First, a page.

Greater Manchester Police hosted a Twitter chat on cycling on Friday and found themselves under intense criticism for their cycling-related activity over the past year.
At the end of last year we reported how Greater Manchester Police issued 147 fixed penalty notices – the vast majority to cyclists – in an operation designed to encourage bike riders and motorists to share the road safely.
The initiative fell under the force’s Operation Grimaldi campaign and took place from Monday 18 to Wednesday 20 November, with activity centred on Deansgate, Trafford Street/Great Bridewater Street, Wilmslow Road/Platt Lane and Oxford Road.
In Manchester 125 cyclists were issued fixed penalty notices for offences including riding on the pavement or without lights and ignoring red traffic lights, although they could avoid having to pay a fine by attending a cycling awareness event.
Greater Manchester Police tweeted that “93 per cent of 754 cyclists stopped had no formal training since school.”
Under the hashtag #askGMP, the police spoke about cycle safety, but occasionally appeared to come unstuck. @MadCycleLaneMCR said: “#askgmp seemed to be a display of ignorance of road traffic law from the very people who are responsible for enforcing the law!”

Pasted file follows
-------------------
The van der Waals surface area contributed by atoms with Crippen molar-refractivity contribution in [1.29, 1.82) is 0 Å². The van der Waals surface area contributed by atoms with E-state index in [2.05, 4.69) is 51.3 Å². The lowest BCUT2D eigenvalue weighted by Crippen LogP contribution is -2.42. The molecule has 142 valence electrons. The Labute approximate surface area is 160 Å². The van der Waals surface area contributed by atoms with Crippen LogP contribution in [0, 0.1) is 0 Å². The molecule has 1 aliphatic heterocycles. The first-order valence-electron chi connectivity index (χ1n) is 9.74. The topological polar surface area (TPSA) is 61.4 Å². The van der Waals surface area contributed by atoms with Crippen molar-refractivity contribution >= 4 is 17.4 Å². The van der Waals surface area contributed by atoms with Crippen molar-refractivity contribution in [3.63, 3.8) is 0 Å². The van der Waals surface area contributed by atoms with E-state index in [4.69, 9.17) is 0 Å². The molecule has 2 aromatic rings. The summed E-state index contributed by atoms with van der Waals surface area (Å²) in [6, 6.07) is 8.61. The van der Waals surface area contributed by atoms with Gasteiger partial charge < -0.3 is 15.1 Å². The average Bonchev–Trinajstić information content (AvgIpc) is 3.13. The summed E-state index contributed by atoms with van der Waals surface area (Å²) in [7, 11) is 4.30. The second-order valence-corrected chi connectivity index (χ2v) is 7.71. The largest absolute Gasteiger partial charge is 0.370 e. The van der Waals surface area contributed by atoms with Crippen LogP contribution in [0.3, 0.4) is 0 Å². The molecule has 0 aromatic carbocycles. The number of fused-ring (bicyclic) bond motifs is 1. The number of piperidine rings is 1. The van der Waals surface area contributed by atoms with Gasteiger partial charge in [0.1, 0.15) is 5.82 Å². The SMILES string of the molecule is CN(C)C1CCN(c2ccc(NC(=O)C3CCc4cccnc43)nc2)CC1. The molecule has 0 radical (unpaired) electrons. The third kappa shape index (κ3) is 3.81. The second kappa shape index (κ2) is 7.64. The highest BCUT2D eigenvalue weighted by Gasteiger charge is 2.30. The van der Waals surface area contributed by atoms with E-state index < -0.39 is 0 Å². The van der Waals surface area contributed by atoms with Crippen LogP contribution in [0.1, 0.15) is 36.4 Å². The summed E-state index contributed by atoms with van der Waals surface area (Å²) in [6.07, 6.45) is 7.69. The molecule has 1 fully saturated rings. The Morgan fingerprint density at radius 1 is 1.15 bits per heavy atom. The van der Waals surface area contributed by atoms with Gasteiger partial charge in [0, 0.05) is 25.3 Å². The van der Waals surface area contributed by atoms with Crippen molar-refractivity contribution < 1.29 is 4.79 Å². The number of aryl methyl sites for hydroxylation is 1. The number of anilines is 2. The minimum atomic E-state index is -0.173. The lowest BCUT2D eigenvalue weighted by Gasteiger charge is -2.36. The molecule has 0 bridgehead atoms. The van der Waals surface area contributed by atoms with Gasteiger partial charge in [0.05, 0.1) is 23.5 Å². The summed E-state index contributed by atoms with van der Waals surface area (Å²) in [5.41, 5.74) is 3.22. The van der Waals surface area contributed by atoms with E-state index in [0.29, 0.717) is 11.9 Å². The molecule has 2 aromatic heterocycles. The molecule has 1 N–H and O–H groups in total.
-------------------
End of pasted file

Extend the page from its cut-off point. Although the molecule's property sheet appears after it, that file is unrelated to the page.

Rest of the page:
One twitter user, @Edwards80 agreed, writing: “The #askgmp thing would be funny if these weren't the people responsible for keeping folks safe on the road. Completely hopeless.”
One example of one area of apparent GMP ignorance was when @Ingatestonian asked: “#askgmp Why no enforcement of @ITV vehicles regularly illegally parking on cycle track outside their new Salford Corrie studios?”
GMP responded: “This is up to @SalfordCouncil to enforce.”
@Ingatestonian stuck to his guns though, saying: “ They can't, it isn't a decriminalised offence. Parking on a marked cycle track.”
The Twitter chat also repeatedly covered the same ground of cyclists reporting bad driving to the team, whose response was that all incidents should be reported by dialling the non-emergency number 101.
<p>After an unpromising start, having to be bribed by her parents to learn to ride without stabilisers, Sarah became rather keener on cycling in her university years, and was eventually persuaded to upgrade to proper road cycling by the prospect of a shiny red Italian bike, which she promptly destroyed by trapping a pair of knickers in the rear derailleur. Sarah writes about about cycling every weekend on road.cc.</p>